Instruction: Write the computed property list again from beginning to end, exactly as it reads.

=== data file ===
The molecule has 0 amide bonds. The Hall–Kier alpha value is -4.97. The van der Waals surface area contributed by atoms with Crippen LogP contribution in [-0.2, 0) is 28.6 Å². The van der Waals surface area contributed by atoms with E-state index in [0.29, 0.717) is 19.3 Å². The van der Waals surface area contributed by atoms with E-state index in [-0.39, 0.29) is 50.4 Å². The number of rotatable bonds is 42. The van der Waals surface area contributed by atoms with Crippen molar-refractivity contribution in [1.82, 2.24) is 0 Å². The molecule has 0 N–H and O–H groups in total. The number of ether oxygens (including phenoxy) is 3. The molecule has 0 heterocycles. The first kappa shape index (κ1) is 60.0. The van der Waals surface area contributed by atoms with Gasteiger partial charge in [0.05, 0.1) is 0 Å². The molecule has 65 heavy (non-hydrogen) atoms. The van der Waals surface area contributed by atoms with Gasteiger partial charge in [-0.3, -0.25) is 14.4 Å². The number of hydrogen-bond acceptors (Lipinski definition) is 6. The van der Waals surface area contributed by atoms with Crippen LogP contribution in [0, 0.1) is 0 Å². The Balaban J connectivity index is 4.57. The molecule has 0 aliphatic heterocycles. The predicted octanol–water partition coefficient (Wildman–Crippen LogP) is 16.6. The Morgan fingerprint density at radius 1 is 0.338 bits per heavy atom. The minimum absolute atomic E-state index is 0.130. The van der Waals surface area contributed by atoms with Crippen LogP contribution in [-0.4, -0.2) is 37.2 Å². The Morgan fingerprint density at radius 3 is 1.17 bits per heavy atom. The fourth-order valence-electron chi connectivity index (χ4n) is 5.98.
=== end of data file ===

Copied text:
The molecule has 0 amide bonds. The Hall–Kier alpha value is -4.97. The van der Waals surface area contributed by atoms with Crippen LogP contribution in [-0.2, 0) is 28.6 Å². The van der Waals surface area contributed by atoms with E-state index in [0.29, 0.717) is 19.3 Å². The van der Waals surface area contributed by atoms with E-state index in [-0.39, 0.29) is 50.4 Å². The number of rotatable bonds is 42. The van der Waals surface area contributed by atoms with Crippen molar-refractivity contribution in [1.82, 2.24) is 0 Å². The molecule has 0 N–H and O–H groups in total. The number of ether oxygens (including phenoxy) is 3. The molecule has 0 heterocycles. The first kappa shape index (κ1) is 60.0. The van der Waals surface area contributed by atoms with Gasteiger partial charge in [0.05, 0.1) is 0 Å². The molecule has 65 heavy (non-hydrogen) atoms. The van der Waals surface area contributed by atoms with Gasteiger partial charge in [-0.3, -0.25) is 14.4 Å². The number of hydrogen-bond acceptors (Lipinski definition) is 6. The van der Waals surface area contributed by atoms with Crippen LogP contribution in [0, 0.1) is 0 Å². The Balaban J connectivity index is 4.57. The molecule has 0 aliphatic heterocycles. The predicted octanol–water partition coefficient (Wildman–Crippen LogP) is 16.6. The Morgan fingerprint density at radius 1 is 0.338 bits per heavy atom. The minimum absolute atomic E-state index is 0.130. The van der Waals surface area contributed by atoms with Crippen LogP contribution in [-0.4, -0.2) is 37.2 Å². The Morgan fingerprint density at radius 3 is 1.17 bits per heavy atom. The fourth-order valence-electron chi connectivity index (χ4n) is 5.98.